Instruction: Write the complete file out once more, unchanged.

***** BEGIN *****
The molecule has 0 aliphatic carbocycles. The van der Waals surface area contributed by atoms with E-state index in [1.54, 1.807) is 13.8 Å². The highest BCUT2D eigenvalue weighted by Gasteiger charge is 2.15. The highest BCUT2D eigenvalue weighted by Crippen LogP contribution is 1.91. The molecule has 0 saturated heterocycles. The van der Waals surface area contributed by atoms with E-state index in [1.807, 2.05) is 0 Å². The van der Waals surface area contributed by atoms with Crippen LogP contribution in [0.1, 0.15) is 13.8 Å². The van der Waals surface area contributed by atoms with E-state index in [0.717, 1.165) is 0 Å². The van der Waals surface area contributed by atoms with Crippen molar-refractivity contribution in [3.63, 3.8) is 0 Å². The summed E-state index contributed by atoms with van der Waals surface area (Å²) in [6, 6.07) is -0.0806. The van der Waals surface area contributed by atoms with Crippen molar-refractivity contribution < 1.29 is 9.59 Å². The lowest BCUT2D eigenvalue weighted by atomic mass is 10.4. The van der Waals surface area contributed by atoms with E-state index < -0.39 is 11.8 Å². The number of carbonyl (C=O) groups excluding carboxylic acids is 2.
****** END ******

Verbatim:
The molecule has 0 aliphatic carbocycles. The van der Waals surface area contributed by atoms with E-state index in [1.54, 1.807) is 13.8 Å². The highest BCUT2D eigenvalue weighted by Gasteiger charge is 2.15. The highest BCUT2D eigenvalue weighted by Crippen LogP contribution is 1.91. The molecule has 0 saturated heterocycles. The van der Waals surface area contributed by atoms with E-state index in [1.807, 2.05) is 0 Å². The van der Waals surface area contributed by atoms with Crippen LogP contribution in [0.1, 0.15) is 13.8 Å². The van der Waals surface area contributed by atoms with E-state index in [0.717, 1.165) is 0 Å². The van der Waals surface area contributed by atoms with Crippen molar-refractivity contribution in [3.63, 3.8) is 0 Å². The summed E-state index contributed by atoms with van der Waals surface area (Å²) in [6, 6.07) is -0.0806. The van der Waals surface area contributed by atoms with Crippen molar-refractivity contribution < 1.29 is 9.59 Å². The lowest BCUT2D eigenvalue weighted by atomic mass is 10.4. The van der Waals surface area contributed by atoms with E-state index < -0.39 is 11.8 Å². The number of carbonyl (C=O) groups excluding carboxylic acids is 2.